Feargus O'Sullivan is a contributing writer to CityLab, covering Europe. His writing focuses on housing, gentrification and social change, infrastructure, urban policy, and national cultures. He has previously contributed to The Guardian, The Times, The Financial Times, and Next City, among other publications.
They’re everywhere, as a new map proves.
Look closely at London’s stone buildings and you’ll see the city is really a disaster site. The rock that much of England’s capital is built from is the residue of billion-year-old volcanic eruptions and tsunamis, of plants and animals flattened into gritty seams beneath layers of debris, and of earth warped by meteor falls. Now, an impressively detailed map (below) shows you exactly where to find the evidence of this turbulent prehistory.
The London Pavement Geology project is a loving catalog of the many different types of rock to be found across the city. To be released as an app later this summer, it doesn’t just reveal the geological variety of the city’s building materials. In tracking down the seam of rick running through the U.K. capital, it also reflect key shifts in the city’s history.
Buildings as records of prehistoric events
For the non-geologist, the most immediately eye-catching part of the map tells you where to spot fossils, crushed shells, bones, and leaves embedded in the very fabric of London’s buildings. These are everywhere—somewhat unsurprisingly so, given that much of London’s building stone comes from Southern England’s Jurassic Coast, a Unesco World Heritage Site so named for its complete geological record of the Triassic, Jurassic, and Cretaceous periods. The limestone in this area has disgorged an incredible variety of fossils over the years (including the world’s first complete Ichthyosaur), and in the form of Portland Stone, its crushed shells have formed the foundation of many London buildings. This stonework by Green Park Tube Station, for example, is revealed on closer inspection as an infinity of oyster shells packed together with sediment.
Not far away, the walls of the late-Medieval St Margaret’s Church also reveal the clear outline of a prehistoric reptile bone.
While finding these sea creatures crushed into the city’s walls is fascinating, they’re not the only compelling feature of London’s architectural geology. In fact, Ruth Siddall, a geologist at University College London and the co-creator of London Pavement Geology, seemed a little weary of fossils when she discussed the project with Citylab:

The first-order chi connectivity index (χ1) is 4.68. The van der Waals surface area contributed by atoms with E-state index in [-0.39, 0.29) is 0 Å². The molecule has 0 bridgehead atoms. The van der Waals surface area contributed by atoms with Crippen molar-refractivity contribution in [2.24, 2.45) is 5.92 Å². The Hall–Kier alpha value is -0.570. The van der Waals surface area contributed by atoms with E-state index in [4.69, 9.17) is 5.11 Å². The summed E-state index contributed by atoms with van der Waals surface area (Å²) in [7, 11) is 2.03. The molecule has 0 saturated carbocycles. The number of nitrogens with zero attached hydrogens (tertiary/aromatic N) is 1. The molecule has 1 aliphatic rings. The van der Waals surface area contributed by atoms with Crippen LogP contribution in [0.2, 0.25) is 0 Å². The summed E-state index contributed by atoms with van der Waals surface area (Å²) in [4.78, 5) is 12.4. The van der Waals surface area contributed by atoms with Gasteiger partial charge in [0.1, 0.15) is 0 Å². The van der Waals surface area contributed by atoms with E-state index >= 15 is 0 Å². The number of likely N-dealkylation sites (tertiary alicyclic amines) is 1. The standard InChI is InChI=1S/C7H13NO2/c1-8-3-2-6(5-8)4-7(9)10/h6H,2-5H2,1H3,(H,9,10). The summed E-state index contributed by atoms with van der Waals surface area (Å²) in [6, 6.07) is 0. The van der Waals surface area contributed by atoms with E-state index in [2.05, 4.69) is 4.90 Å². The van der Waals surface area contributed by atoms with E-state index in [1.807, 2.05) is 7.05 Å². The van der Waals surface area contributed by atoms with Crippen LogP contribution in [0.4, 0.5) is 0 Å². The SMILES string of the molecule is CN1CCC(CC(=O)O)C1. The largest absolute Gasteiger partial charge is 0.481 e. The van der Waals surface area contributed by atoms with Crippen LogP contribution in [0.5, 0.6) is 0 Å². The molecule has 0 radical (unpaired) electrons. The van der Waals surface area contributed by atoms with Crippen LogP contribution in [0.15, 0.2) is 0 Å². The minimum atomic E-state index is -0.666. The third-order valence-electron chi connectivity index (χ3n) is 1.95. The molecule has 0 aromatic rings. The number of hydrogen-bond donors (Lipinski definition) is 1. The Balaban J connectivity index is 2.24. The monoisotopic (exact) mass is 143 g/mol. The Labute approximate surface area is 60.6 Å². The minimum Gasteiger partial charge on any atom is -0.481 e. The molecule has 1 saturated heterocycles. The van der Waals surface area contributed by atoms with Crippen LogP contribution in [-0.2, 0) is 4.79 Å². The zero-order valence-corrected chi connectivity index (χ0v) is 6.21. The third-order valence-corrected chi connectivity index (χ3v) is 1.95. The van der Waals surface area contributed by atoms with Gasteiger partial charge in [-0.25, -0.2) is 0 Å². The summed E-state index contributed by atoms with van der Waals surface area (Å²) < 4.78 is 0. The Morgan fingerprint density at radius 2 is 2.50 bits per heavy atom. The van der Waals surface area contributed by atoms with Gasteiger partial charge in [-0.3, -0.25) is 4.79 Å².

“Fossils are everywhere, and London actually has some much rarer materials to offer,” she says. Her favorite example is a building called Irongate House (below), which is made from rock hit by a meteorite three billion years ago; traces of the impact are visible in the black veins running across the stone.
Testaments to a globalizing London
As Siddall notes, there’s another thread running through London’s stone—a timeline of the city’s globalization. From the city’s founding by the Romans up to the early modern period, London building stone was mostly quarried in Kent, then brought by boat up the channel and along the Thames. After the Great Fire of London destroyed most of the city in 1666, London’s use of stone and brick shot up, in order to replace the less flame-retardant wood, plaster, and wattle buildings that had previously dominated the now-gutted city.
This time, the stone came from further down England’s coast, from the aforementioned Limestone quarries of Portland Bill. This stone became popular partly because new ideas about building aesthetics had been filtering into England from Italy. This Portland Stone had been used earlier throughout Italianate buildings by architect Inigo Jones, which derived from Italian Renaissance prototypes and formed the blueprint for post-fire designs from Christopher Wren and others. The sudden proliferation of Portland stone buildings in this period thus shows a city forging a more international style of non-religious architecture, using a local, flexible alternative to Italian marble.
Then in the late 19th century, Scottish and Scandinavian Granite suddenly started appearing across London, its polished surface providing sparkle to many of the city’s elaborate pubs. It started to appear because Scottish masons were the first to master the technique for cutting and polishing the material. Fast railways allowed the material to reach London quickly and cheaply, creating such a demand that Aberdeen stone polishers shipped stone across from Scandinavia to fill their orders. This elaborate finish is thus the expression of a faster, cheaper European transit network for goods. Without the railway and the steam ship, this granite wouldn’t have reached London in any great quantity.
The bedrock of postmodernism
Finally, at the end of the 20th century, the eclectic anti-purism of postmodernism clad London is a flood of novel exotic rock. Its flashiness was also a fitting visual expression of the global buccaneering of the finance companies whose offices it often graced. As
“In the 1980s, postmodern architecture was very flashy and plasticky and demanded bright colors, which encouraged export of fancy, brightly coloured stone from places like Brazil. These are these amazingly pretty coloured rocks. It reflects not just the vogue for Postmodern architecture but also the development of the diesel engine for shipping, which made it very cheap to import. It's now cheaper to bring granite from Brazil than from Cornwall.”
The changing building stone mapped by London Pavement Geography are thus a weathervane showing the city’s changing direction even today, when self-consciously austere brick is back in vogue. The stones are reflection not just of the historical record and changing aesthetic tastes, but of the economic shifts that made such changes possible. If anything, this makes the materials’ origin